After reaching the 2015 Stanley Cup Final, then Tampa Bay Lightning general manager Steve Yzerman decided to take an active approach to continue building his already strong roster. To do so, he reached back into his bag of tricks, trading the Lightning’s first-round pick to the New York Islanders for the second-straight year.
In exchange for the 28th overall pick, the Islanders sent Tampa Bay the 33rd and 72nd. For New York, this gave them a chance to swoop in and grab one of the high-skill forwards still available. For the Lightning, they got two quality picks in an incredibly deep draft.
What the Lightning Got From the Islanders
With their extra pick in both the second and third round of the 2015 Draft, the Lightning had an additional shot at pulling some game-breaking talent out of a deep class. First, with the 33rd overall pick, Yzerman went a bit off the draft board, selecting forward Mitchell Stephens.
While Stephens may not have been an expected pick at the time, he has developed well for Tampa Bay. He was expected to be a full-time starter for 2020-21 until a major injury kept him out of the line-up for most of the season. While he has been on the bench throughout the 2021 postseason, he will likely factor into the Lightning’s plans for 2021-22.
While Stephens has been a great value-add for the Bolts, pick 72 is where they truly struck gold. With this selection, the Lightning took 2015 Memorial Cup hero Anthony Cirelli.
Despite being a relatively low-expectation third-rounder, Cirelli quickly put his stamp on the Lightning’s line-up. He scored two goals in his NHL debut back in 2018, and made a case for the 2019 Calder Trophy, posting 19 goals and 39 points in 82 games.
Throughout his sophomore season, he developed into one of the best defensive forwards in the entire NHL. While he didn’t get nominated for the 2020 Selke Award, there was a push for him, and he could earn that recognition in the coming years should he continue developing his game. After signing a three-year, $14.4 million extension during the 2020 offseason, Stephens was traded to the Detroit Red Wings.
What the Islanders Got From the Lightning
While the Lightning drafted a defensive star in Cirelli and a potential nightly starter in Stephens, the Islanders didn’t do too bad for themselves in this trade either. With the 28th overall pick, they took undersized but highly-skilled forward Anthony Beauvillier.
Since his selection, he has done nothing but excel in New York, working his way into a top-six role with the franchise. After playing 66 games in the 2016-17 season, he went on to post 21 goals in 2017-18. To follow this up, if not for the shortened seasons, he would have comfortable chipped in 20 goals in both 2019-20 and 2020-21, showing that his offensive upside is here to stay.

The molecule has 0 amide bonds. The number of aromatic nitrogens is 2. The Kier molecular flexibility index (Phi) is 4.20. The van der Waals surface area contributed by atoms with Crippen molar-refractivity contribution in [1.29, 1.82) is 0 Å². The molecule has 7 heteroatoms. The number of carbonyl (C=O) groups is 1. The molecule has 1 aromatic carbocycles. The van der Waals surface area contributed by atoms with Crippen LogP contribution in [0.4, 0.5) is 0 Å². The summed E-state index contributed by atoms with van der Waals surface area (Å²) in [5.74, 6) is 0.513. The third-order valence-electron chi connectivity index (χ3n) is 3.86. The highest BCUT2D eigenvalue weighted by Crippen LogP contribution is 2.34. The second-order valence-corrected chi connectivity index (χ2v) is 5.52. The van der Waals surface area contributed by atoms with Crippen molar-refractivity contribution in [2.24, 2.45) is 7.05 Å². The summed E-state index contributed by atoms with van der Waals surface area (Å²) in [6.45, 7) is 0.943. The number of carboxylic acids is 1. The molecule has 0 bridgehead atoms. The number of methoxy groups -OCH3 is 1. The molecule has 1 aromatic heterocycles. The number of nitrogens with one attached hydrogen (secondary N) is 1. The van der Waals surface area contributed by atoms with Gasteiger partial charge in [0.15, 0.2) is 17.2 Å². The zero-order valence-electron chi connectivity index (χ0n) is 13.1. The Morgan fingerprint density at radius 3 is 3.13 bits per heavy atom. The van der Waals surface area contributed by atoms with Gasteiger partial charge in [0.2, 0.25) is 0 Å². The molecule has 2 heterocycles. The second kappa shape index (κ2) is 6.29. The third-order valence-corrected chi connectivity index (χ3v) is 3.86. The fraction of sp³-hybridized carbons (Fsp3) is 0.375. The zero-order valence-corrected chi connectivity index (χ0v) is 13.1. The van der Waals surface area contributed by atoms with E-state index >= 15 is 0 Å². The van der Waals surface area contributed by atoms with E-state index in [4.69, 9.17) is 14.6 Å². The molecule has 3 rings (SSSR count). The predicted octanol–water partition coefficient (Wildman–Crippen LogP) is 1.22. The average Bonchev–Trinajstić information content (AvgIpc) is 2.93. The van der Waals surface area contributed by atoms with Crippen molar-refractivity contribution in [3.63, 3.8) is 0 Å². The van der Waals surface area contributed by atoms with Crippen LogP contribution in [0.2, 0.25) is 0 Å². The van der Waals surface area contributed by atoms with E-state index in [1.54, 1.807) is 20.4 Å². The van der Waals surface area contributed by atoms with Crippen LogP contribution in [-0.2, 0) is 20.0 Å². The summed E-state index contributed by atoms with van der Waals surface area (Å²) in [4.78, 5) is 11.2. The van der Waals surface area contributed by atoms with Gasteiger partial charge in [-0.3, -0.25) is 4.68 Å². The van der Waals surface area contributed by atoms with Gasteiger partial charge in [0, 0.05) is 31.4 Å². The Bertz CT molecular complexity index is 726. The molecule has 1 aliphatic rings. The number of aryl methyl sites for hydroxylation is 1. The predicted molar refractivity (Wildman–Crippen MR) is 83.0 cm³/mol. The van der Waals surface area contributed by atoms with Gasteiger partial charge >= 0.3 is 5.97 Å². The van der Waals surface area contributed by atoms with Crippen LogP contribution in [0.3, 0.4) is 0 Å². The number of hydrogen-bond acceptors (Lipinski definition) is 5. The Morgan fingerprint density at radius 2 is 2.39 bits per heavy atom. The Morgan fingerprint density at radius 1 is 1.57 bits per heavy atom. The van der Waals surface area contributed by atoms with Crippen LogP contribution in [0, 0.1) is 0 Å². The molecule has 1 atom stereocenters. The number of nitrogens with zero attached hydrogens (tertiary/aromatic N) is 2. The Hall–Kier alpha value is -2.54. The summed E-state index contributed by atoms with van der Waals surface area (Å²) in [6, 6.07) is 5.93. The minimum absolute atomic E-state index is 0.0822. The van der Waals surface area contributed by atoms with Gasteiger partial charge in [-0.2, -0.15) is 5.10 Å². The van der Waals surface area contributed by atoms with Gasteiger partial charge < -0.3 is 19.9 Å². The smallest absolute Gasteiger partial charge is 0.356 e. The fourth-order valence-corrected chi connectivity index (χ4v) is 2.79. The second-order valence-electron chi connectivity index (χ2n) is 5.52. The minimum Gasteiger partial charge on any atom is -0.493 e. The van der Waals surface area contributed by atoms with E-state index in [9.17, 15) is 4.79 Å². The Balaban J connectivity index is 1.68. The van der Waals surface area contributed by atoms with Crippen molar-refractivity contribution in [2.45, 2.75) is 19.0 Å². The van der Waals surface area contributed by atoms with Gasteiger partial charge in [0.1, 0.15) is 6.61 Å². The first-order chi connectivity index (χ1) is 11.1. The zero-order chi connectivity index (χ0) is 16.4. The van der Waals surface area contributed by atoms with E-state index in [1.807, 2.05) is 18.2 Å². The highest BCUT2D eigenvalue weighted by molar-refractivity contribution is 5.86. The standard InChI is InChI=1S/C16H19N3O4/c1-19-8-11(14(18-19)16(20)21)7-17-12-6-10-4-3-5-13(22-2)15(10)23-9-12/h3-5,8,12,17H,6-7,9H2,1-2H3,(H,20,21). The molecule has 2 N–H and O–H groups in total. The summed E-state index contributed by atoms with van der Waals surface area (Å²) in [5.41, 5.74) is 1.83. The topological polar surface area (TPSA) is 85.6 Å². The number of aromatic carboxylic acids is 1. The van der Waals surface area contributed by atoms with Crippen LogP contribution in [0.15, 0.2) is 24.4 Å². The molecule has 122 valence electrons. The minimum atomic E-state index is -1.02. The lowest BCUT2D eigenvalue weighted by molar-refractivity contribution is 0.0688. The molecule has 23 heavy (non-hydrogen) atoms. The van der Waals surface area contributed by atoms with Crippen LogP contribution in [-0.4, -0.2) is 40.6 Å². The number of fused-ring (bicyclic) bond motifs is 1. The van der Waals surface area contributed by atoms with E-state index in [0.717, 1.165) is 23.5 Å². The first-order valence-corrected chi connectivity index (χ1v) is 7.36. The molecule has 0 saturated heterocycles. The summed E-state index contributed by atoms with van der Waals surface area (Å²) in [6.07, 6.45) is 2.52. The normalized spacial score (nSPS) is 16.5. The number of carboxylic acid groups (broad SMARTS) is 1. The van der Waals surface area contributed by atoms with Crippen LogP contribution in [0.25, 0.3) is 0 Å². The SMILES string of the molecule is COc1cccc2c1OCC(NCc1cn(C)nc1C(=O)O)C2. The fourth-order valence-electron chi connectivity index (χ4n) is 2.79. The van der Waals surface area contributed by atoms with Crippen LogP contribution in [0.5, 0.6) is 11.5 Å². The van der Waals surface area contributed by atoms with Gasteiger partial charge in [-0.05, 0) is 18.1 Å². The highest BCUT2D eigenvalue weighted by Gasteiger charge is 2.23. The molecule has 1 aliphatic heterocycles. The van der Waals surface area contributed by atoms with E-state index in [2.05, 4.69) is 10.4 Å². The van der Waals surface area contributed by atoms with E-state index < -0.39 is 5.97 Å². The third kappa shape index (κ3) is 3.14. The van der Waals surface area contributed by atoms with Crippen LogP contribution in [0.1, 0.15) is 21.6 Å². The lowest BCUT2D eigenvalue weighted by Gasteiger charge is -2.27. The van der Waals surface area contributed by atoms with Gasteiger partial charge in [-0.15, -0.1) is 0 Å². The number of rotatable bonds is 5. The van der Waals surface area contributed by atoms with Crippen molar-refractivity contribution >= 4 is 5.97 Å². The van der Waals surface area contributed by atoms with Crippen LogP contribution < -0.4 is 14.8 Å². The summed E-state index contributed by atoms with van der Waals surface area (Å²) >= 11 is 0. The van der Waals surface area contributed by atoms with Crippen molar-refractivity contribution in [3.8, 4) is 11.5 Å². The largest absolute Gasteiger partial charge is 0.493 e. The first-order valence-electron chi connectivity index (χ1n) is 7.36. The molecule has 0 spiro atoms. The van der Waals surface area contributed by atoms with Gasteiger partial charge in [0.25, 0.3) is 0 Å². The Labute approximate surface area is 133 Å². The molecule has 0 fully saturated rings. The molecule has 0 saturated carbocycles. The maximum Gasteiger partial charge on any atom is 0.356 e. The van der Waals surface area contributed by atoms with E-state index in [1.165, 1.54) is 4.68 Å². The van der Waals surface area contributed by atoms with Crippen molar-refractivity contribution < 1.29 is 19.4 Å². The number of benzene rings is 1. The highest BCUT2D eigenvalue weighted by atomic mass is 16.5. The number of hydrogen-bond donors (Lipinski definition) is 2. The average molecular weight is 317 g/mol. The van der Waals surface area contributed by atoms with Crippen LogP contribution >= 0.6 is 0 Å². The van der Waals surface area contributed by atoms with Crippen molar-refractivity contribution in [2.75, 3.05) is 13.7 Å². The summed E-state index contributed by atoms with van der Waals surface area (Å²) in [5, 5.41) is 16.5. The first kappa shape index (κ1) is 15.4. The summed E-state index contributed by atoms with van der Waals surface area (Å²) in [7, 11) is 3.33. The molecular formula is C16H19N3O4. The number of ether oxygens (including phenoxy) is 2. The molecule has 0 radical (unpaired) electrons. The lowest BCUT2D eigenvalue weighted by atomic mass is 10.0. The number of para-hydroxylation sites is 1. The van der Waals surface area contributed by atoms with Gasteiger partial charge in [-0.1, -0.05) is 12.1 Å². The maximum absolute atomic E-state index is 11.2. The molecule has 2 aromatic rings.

Where Beauvillier has shined, however, is in the playoffs. In 2020, his nine goals scored tied him for the lead in New York, and in 2021, he currently sits tied for second in team scoring with 11 points. His strong offensive play has been a major contributing factor for the Islanders both seasons as they pushed their way into the Eastern Conference Final/ Stanley Cup Semifinals in back-to-back seasons for the first time in decades.
Lightning and Islanders Both Won This 2015 Trade
This draft-day trade is a rare example of both sides getting exactly what they wanted. For the Lightning, they pulled two NHL-caliber forwards out of a deep draft, giving them some young, cost-controlled options. While Stephens has yet to make a big impact on the franchise, Cirelli has defied all expectations with how quickly he developed.
For the Islanders, they drafted a top-end scorer for a team in need of offensive potential. 20 goal-scoring forwards are costly to sign in free agency, after all, so New York took a risk with this trade and went about developing this talent from within.
So far, this gamble has worked out, as Beauvilier is playing meaningful postseason minutes while scoring game-winning goals for the Islanders.
Eugene Helfrick is a Tampa Bay Lightning writer who is actually from Tampa Bay. He has written about the Lightning for six years, covering everything from their run to the 2015 Stanley Cup Final, to their crushing first-round exit in 2019, to their redemption in the bubble in 2020. While he is happy to talk about just about anything from cows to cars to video games, hockey will always remain one of his favorite pastimes.